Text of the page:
The Asian Economic Crisis and the IMF

In May 1997, a speculative run against the Thai baht became the first clear signal that a problem was developing in Asia. Over the next three years, Asia and other emerging markets, including Russia and Brazil, were rocked by a historic financial crisis.

These nations recovered strongly in the following eight years and generally made it through the 2007-09 global financial crisis in relatively good shape. However, the impact of the Asian economic crisis remains a major factor in the behavior of these emerging nations. The crisis dented confidence among the regions’ leaders and raised concerns about external interference in their economic progress.

In this report, we will recap the events of the Asian economic crisis, examining the structural reasons why these affected countries were so vulnerable to a financial crisis. We will also discuss how they have reacted to prevent future issues. From there, we will move to the performance of the IMF in the Asian economic crisis and why an end to the “gentlemen’s agreement” that has prevailed since the founding of the IMF, where a European is the managing director, could have significant implications for Eurozone rescue programs going forward. As always, we will examine the ramifications of this potential change on the financial and commodity markets.

The Asian Economic Crisis

The exact date the crisis began is disputed (like many historical events), but a key date is July 2, 1997. On that day, Thailand stopped defending the pegged rate of its currency, the baht. Prior to that devaluation, Thailand’s financial markets had been suffering for nearly five months. Fears of bad loans and concerns about loan servicing (most borrowers in Thailand had borrowed in U.S. dollars) had caused a speculative run on the baht. The central bank spent heavily to defend the exchange rate and raised interest rates to increase the cost of shorting the currency. However, their efforts failed. After the baht floated, the currency lost half its value in short order. By the end of July, the Thai government had petitioned the IMF for support.

The crisis was spreading to other countries. On July 11, 1997, the Philippine peso was devalued. A week later, the IMF offered the Philippines assistance. Indonesia’s rupiah was also under assault in mid-July; the central bank widened its trading band to relieve bearish pressure. By the end of July, the Singapore dollar was declining. On July 24, Malaysian PM Mahathir Mohamad went on a rant, blaming “rogue speculators” for the developing currency crisis in the region. Soon after, he specifically blamed George Soros for the selling pressure. Mohamad argued that the crisis was being engineered by the West to bring down the newly rising Asian powers.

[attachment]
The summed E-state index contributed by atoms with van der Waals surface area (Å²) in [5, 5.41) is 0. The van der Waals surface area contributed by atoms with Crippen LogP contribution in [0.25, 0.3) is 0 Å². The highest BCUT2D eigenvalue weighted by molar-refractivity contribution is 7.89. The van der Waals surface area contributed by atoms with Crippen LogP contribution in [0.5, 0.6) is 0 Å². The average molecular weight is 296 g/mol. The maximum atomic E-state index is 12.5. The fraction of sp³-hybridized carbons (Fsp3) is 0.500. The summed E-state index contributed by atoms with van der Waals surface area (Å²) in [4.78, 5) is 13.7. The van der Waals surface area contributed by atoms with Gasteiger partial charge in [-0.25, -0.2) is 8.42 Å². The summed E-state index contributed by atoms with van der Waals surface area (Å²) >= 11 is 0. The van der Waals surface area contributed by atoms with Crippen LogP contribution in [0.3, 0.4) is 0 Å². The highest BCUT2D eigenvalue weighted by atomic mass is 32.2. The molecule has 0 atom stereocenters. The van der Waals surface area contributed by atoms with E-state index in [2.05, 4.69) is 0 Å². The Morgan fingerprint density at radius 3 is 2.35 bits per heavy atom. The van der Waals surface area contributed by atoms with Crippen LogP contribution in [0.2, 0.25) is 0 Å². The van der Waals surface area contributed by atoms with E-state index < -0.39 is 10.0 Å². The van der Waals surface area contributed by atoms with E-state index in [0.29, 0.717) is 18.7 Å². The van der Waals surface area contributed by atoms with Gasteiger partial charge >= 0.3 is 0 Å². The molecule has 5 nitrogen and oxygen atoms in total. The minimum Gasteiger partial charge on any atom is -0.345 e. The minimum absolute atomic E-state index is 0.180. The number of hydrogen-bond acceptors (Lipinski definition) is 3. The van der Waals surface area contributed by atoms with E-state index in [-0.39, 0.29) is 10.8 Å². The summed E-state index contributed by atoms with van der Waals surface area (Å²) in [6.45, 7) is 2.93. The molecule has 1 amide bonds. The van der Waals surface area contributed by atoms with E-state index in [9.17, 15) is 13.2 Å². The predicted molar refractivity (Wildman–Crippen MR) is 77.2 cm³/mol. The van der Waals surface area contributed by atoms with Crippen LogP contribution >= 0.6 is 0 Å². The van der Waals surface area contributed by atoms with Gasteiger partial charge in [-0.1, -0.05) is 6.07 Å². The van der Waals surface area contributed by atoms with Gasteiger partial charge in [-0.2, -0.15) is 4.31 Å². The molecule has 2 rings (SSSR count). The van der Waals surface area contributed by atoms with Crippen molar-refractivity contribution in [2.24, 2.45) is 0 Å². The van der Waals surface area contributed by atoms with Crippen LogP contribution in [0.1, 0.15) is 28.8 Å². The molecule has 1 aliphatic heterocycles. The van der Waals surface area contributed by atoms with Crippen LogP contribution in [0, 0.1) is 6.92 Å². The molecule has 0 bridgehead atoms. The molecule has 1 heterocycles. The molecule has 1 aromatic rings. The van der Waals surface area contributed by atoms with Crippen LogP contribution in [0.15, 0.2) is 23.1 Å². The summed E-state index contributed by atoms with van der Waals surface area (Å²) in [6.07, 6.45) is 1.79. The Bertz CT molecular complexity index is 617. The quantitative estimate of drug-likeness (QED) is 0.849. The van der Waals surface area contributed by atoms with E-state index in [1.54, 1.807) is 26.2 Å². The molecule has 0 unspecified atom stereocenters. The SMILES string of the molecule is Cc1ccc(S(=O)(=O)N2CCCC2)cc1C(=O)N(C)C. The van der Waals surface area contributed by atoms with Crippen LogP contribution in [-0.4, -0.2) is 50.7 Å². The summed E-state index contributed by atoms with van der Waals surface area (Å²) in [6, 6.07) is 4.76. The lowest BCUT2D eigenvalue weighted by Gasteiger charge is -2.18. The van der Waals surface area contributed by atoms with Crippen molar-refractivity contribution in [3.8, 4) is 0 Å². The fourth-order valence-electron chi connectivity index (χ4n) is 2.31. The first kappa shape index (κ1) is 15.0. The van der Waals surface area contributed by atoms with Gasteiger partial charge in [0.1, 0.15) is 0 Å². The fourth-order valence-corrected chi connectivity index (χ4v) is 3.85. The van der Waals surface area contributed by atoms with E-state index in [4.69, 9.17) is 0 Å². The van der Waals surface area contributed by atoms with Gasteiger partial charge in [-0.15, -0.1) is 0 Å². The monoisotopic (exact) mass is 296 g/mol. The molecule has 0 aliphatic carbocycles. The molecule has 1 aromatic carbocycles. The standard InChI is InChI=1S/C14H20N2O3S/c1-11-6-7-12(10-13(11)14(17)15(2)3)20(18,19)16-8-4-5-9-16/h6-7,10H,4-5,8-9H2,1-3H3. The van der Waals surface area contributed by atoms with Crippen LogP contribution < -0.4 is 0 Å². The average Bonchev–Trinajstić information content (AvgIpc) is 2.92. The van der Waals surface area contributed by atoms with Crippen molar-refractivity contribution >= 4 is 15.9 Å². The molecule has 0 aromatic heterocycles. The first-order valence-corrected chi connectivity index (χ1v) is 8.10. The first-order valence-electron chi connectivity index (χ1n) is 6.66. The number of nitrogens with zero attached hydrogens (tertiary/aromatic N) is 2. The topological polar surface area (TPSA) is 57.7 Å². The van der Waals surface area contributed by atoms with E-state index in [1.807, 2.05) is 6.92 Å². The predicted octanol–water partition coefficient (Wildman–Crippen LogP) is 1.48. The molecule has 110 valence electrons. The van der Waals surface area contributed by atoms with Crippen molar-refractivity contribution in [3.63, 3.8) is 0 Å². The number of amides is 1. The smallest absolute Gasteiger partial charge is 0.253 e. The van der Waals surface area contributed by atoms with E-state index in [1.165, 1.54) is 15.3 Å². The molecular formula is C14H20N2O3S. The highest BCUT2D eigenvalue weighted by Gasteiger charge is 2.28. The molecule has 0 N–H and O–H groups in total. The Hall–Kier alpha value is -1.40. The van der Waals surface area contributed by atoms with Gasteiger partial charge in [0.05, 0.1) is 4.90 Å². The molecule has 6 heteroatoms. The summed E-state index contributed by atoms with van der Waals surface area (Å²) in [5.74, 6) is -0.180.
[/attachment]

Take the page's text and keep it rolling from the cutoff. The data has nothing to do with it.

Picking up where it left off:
By early August, Thailand had agreed to a lending program of $17 bn. As part of this program, an austerity package was required.

By mid-August, Indonesia abandoned its peg and allowed the rupiah to freely float. The currency fell 30% in the ensuing two months. On October 8, 1997, Indonesia petitioned the World Bank and the IMF for assistance. By Halloween, the IMF loan package to Indonesia was $40 bn; an unpopular austerity program was required as well.

By late October, the Hong Kong stock market began to weaken as speculators turned their attention to the HK$. However, the currency held because the Hong Kong monetary authority was a currency board, meaning it only issued currency equal to the U.S. dollars held in reserve. During the same period, the South Korean won began to weaken.

The South Korean situation moved the crisis to another level. Signs of trouble were emerging as early as January 1997, when the chaebol (large, mostly family-controlled conglomerates) Hanbo failed. By October, South Korea, the 11th largest economy in the world, was in trouble. Several heavily indebted chaebols were facing severe debt servicing problems, meaning the banks who lent them money were in trouble as well. The central bank was trying to defend the Korean won at 1,000 per USD, but abandoned that effort on November 17 after seeing $15 bn in reserves lost in the effort. Nearly 20% of the chaebols were facing bankruptcy.

On November 13, South Korean officials said they “did not need help from the IMF.” Eight days later, South Korea could no longer avoid the inevitable and requested a $20 bn standby loan. This loan was eventually increased to $57 bn and, later, a debt restructuring was implemented in early 1998.

The pressures extended to Japan, whose banks had been lending to entities in the region. During November 1997, Sanyo Securities, Hokkaido Takushoku and Yamaichi Securities all failed.

Thus, bailing out the smaller economies in the region became more important because the risks of a financial collapse in Japan were rising. Deputy Treasury Secretary Summers and Deputy Managing Director Fischer (from the U.S. Treasury and the IMF, respectively) both were sent to quell the trouble. They were instrumental in the private sector restructuring of South Korean loans which marked the beginning of the end of the crisis phase in Asia.